With the recent launch of YouTube’s premium Red subscription service, I was curious as to how many have signed up in these first few weeks. When I couldn’t find any figures, I realised that it’s something I could quite easily estimate from my channel data.
Red is expected to generate more revenue for creators, at least per view, and I thought this difference could be used to estimate the proportion of viewers who are subscribed. For example, if it was expected to offer a 40 times greater income per view, and provided the same income as from AdSense, then approximately 1 in 40 people would be currently using the offering.
First I needed an accurate estimate for the earnings per view from a subscriber. This can be made by dividing the monthly cost by the average number of views in that same period. I took an average between my watch history in the last month (259 videos) and that of reddit user realnzall (570) which gives us 415 views. Spread $5.5o cents (55% of the $9.99 cost of Red) between these and each view is worth 1.325¢. That doesn’t sound like much at all, but the equivalent CPM (if we take it to mean earnings per 1000 views) it gives you is $13.25, which is considerably higher (6.625 times higher) than the average $2 CPM from AdSense advertising.
We can get an estimate for how many people are using the paid service by comparing earnings from it with those from AdSense. If we account for the fact that a Red subscriber means lost Adsense revenue, we get the following equation for total earnings. It gives us earnings for 500 views, which simplifies things because average AdSense earning rate for 500 views is simply $1 and so omitted. The 6.625 figure was calculated earlier, p is the percentage of people subscribed to Red, and e is increased earnings due to Red, as a percentage:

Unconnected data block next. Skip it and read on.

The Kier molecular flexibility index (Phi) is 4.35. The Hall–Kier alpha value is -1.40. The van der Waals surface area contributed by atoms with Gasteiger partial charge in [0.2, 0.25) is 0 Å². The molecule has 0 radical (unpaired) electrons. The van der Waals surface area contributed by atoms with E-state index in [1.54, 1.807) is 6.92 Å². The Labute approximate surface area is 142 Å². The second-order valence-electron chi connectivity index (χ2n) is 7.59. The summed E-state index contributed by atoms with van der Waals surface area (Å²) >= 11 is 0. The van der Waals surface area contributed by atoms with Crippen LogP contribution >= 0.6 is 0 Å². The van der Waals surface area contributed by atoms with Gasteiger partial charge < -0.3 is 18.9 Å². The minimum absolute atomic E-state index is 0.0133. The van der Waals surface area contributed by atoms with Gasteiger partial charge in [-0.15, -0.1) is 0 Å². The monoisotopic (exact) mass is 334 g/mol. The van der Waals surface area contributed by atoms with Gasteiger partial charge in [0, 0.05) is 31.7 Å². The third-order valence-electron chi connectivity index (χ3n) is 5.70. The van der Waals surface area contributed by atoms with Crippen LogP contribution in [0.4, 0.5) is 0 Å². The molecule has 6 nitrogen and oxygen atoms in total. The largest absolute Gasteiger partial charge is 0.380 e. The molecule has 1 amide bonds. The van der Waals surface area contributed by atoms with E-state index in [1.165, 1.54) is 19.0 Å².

6.625 p + ( 1 – p ) = 1 + e
It is against Google’s terms of conditions to talk in specific terms about earnings rates, but I can say that in the last week, 1.66% of my US earnings were from Red. Plugging that number into the equation above tells us that roughly 0.1807% of Americans who use YouTube are currently using Red, which equates to over 220 thousand people.
I looked at my earnings from the United States because that’s the only place the service is available at the moment. Once it is available internationally it will lead to much greater earnings. This is not only because 80% of YouTube viewers are from outside of The States, but also because advertising rates are much lower in some other parts of the world, so could benefit more greatly from Red’s higher CPM.